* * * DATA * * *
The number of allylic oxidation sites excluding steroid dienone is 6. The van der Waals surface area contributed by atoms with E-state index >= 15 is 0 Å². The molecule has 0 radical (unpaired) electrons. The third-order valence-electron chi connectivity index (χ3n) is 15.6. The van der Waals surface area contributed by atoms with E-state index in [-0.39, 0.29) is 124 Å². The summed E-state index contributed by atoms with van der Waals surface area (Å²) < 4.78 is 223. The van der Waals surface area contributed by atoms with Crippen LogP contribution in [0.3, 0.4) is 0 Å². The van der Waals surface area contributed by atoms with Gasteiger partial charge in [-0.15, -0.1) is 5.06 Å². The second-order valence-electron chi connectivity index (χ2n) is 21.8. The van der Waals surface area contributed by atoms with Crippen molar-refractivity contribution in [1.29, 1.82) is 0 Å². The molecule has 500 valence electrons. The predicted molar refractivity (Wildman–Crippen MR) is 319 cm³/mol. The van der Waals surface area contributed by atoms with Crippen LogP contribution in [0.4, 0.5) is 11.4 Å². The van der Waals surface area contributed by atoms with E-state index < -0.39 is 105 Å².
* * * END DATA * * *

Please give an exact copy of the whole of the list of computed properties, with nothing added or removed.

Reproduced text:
The number of allylic oxidation sites excluding steroid dienone is 6. The van der Waals surface area contributed by atoms with E-state index >= 15 is 0 Å². The molecule has 0 radical (unpaired) electrons. The third-order valence-electron chi connectivity index (χ3n) is 15.6. The van der Waals surface area contributed by atoms with E-state index in [-0.39, 0.29) is 124 Å². The summed E-state index contributed by atoms with van der Waals surface area (Å²) < 4.78 is 223. The van der Waals surface area contributed by atoms with Crippen LogP contribution in [0.3, 0.4) is 0 Å². The van der Waals surface area contributed by atoms with Gasteiger partial charge in [-0.15, -0.1) is 5.06 Å². The second-order valence-electron chi connectivity index (χ2n) is 21.8. The van der Waals surface area contributed by atoms with Crippen molar-refractivity contribution in [1.29, 1.82) is 0 Å². The molecule has 500 valence electrons. The predicted molar refractivity (Wildman–Crippen MR) is 319 cm³/mol. The van der Waals surface area contributed by atoms with Crippen LogP contribution in [0.4, 0.5) is 11.4 Å². The van der Waals surface area contributed by atoms with E-state index < -0.39 is 105 Å².